Sidney Crosby and Patrick Kane. (Bill Smith/NHLI via Getty Images)
Last year, Carey Price dominated the THN Awards. This season brought more parity. The 2015-16 votes are in.
The NHL hands out its annual awards Wednesday. It will crown hockey's most valuable player, best all-around defenseman, best goaltender, best defensive forward and more. But a few honors slip through the cracks. We never see the best defensive defenseman acknowledged, nor the best penalty killer, nor the toughest player. Heck, there's no official award for the actual best player, even if the Hart Trophy has essentially become that.
So we at THN take it upon ourselves to fill the gaps with our annual awards. We still cover off the staples, but we add in a few custom virtual trophies. The 2015-16 results are in. Our system only factors in regular season play. We awarded five points for a first-place vote, four for a second-place vote, three for a third-place vote, two for a fourth-place vote and one for a fifth-place vote.
MARIO LEMIEUX AWARD (Best Player)
1. Patrick Kane, Chicago (30 points)
2. Sidney Crosby, Pittsburgh (20 points)
3. Alex Ovechkin, Washington (9 points)
4. Jamie Benn, Dallas (8 points)
5. Brent Burns, San Jose (7 points)
Kane is a polarizing figure, but if we grade 2015-16 by on-ice efforts, he is king. He crushed the scoring field with 106 points, joining Sidney Crosby, Mario Lemieux, Wayne Gretzky, Phil Esposito, Bobby Orr, Bobby Hull, Stan Mikita and Gordie Howe as the only modern-era players to win the points race by more than 16.
Also receiving votes: Braden Holtby, Erik Karlsson, Joe Thornton
WAYNE GRETZKY AWARD (Most Valuable Player)
T-1. Sidney Crosby, Pittsburgh (23 points)
T-1. Patrick Kane, Chicago (23 points)
3. Jamie Benn, Dallas (13 points)
4. Joe Thornton, San Jose (10 points)
5. Braden Holtby, Washington (7 points)
We're anti-tie in this office, so we held a second vote to break the deadlock between Kane and Crosby, and Sid the Kid won. Crosby had less star-studded help at his disposal than Kane. Crosby ignited for 66 points in 52 games after coach Mike Sullivan took over. Crosby carried the Pens to a 13-2-0 record (13-1-0 with him in the lineup) while injured Evgeni Malkin sat down the stretch. Considering Crosby also plays a sound 200-foot game, no one contributes more to his team’s success.
Also receiving votes: Ben Bishop, Brent Burns, Drew Doughty, Erik Karlsson, Alex Ovechkin, Vladimir Tarasenko
BOBBY ORR AWARD (Best Defenseman)
1. Erik Karlsson, Ottawa (26 points)
2. Brent Burns, San Jose (24 points)
3. Drew Doughty, Los Angeles (18 points)
4. Victor Hedman, Tampa Bay (7 points)
5. Kris Letang, Pittsburgh (6 points)
Karlsson owned the possession game for Ottawa. The discrepancy in the Sens' play with or without him on the ice was astronomical. He joined Bobby Orr, Paul Coffey and Denis Potvin as the only D-men to finish top-10 in NHL scoring twice.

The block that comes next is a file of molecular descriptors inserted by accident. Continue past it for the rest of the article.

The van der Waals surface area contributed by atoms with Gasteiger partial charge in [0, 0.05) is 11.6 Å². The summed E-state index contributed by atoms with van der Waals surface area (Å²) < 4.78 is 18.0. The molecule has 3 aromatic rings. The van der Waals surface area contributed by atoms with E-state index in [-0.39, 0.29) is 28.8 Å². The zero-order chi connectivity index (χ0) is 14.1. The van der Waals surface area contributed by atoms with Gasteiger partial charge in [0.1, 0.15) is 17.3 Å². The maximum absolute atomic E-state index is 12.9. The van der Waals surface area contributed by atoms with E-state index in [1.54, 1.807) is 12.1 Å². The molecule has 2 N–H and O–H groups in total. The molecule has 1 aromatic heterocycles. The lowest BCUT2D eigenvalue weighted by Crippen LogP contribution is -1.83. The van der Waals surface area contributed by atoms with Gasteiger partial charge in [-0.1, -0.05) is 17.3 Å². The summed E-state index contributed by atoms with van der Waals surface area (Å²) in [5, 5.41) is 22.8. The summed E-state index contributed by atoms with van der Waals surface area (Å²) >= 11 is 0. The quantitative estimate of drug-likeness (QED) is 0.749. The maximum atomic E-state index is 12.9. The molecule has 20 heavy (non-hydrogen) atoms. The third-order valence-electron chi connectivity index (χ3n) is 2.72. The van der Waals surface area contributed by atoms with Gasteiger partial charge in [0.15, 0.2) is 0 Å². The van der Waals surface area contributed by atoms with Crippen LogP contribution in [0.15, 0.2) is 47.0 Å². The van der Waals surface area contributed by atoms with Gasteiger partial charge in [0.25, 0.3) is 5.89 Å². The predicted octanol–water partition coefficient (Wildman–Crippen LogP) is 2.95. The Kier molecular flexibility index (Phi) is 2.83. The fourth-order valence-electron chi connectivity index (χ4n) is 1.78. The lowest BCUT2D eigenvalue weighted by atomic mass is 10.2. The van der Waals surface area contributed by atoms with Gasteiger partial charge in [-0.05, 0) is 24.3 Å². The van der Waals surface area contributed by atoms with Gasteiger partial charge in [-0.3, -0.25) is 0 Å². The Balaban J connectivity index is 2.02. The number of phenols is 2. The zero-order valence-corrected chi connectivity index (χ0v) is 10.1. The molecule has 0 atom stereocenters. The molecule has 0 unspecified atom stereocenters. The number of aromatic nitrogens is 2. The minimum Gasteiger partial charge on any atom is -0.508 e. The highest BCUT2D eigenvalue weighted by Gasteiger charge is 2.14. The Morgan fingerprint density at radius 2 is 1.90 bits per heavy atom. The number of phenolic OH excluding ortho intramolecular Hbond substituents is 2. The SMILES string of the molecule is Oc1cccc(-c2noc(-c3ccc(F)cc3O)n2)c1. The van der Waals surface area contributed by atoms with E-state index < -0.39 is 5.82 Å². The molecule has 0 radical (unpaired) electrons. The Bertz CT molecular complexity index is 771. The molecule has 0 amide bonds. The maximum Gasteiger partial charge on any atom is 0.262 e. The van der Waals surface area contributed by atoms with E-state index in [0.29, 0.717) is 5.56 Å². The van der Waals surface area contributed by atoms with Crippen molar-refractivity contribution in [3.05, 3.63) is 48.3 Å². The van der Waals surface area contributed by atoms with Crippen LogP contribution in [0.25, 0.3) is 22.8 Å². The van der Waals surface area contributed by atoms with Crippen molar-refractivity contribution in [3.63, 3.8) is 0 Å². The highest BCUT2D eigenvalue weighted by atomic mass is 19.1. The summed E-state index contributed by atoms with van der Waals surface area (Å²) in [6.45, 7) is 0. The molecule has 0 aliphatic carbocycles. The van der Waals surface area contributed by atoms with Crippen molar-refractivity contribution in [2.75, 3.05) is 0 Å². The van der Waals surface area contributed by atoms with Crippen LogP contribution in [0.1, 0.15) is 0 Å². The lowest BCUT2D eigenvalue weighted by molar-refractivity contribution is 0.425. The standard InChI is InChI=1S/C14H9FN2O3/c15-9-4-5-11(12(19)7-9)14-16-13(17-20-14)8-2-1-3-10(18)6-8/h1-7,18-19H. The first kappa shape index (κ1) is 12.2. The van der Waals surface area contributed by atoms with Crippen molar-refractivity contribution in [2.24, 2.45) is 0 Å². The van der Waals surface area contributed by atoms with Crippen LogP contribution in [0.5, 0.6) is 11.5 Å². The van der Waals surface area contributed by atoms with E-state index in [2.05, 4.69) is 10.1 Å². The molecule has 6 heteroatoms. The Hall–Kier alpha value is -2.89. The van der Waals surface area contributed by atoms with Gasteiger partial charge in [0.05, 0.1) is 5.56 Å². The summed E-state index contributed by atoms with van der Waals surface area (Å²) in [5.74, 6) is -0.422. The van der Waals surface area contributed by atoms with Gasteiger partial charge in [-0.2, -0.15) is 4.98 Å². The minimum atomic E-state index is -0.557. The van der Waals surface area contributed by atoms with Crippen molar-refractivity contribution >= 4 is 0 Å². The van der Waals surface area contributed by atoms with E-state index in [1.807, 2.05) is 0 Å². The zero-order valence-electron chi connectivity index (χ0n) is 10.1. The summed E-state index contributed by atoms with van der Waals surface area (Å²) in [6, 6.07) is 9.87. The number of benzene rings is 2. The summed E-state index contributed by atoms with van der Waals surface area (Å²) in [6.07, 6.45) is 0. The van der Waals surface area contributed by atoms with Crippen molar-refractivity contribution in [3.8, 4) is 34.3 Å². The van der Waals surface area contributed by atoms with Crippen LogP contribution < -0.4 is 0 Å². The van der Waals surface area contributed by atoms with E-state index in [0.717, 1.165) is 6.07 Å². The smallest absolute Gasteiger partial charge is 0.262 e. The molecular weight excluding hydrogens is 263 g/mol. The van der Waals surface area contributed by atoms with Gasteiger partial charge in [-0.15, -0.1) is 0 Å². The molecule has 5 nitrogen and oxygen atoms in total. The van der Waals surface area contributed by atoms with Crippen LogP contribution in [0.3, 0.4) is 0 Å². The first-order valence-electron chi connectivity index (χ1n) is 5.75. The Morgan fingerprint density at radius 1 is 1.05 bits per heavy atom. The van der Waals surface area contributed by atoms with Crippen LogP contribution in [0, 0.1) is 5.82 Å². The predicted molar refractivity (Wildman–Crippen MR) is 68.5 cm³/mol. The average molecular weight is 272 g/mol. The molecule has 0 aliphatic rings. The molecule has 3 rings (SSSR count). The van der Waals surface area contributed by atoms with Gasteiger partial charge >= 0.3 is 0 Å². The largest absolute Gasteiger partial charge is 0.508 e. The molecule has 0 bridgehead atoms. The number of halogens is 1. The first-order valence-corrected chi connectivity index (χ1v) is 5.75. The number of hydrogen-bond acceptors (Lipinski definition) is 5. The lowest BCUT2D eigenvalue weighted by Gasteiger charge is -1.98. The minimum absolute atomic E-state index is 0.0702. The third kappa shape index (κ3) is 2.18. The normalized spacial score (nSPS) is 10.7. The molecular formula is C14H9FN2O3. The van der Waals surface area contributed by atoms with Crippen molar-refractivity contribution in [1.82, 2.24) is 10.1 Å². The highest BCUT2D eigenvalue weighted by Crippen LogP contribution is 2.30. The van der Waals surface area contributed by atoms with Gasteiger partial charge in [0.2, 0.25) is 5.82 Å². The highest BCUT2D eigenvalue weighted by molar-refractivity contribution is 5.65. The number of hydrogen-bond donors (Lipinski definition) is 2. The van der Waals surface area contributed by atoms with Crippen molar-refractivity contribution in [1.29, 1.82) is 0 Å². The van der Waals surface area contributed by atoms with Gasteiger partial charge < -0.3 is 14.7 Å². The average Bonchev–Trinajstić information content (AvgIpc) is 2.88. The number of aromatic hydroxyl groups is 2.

Also receiving votes: Oliver Ekman-Larsson, Roman Josi, John Klingberg, Ryan Suter
PATRICK ROY AWARD (Best Goaltender)
1. Braden Holtby, Washington (24 points)
2. Ben Bishop, Tampa Bay (23 points)
3. Corey Crawford, Chicago (17 points)
4. Jonathan Quick, Los Angeles (10 points)
T-5. Brian Elliott, St. Louis (5 points)
T-5. Roberto Luongo, Florida (5 points)
Holtby's a cold-as-ice workhorse, among the game’s most consistent goalies, and he equalled Martin Brodeur’s NHL record for victories in a season with 48.
Also receiving votes: Thomas Greiss, Martin Jones, Henrik Lundqvist, Cory Schneider
TEEMU SELANNE AWARD (Best Rookie)
1. Artemi Panarin, Chicago (27 points)
2. Shayne Gostisbehere, Philadelphia (25 points)
3. Connor McDavid, Edmonton (20 points)
T-4. Jack Eichel, Buffalo (6 points)
T-4. John Gibson, Anaheim (6 points)
Playing with Patrick Kane was a cushy first-year assignment for mysterious KHL import Panarin, but it also takes a special talent to hang and stick with No. 88 all year. Panarin’s 77 points led the next-closest rookie by 21, and it hardly seems a coincidence Kane had his best season yet with Panarin on his line making silky-handed magic.
Also receiving votes: Max Domi, Dylan Larkin, Colton Parayko
SAKU KOIVU AWARD (Comeback Player)
1. Mats Zuccarello, New York Rangers (23 points)
2. Joe Thornton, San Jose (9 points)
T-3. Jaromir Jagr, Florida (7 points)
T-3. Vincent Lecavalier, Los Angeles (7 points)
T-5. Loui Eriksson, Boston (5 points)
T-5. Keith Yandle, New York Rangers (5 points)
Playing hockey again was a dream in peril for Zuccarello last April. An errant shot from teammate Ryan McDonagh left Zuccarello with a hairline fracture in his skull, a brain contusion, loss of feeling in his arms and an inability to speak. He battled back, recovered fully and set career bests in games, goals and points this season. Wow.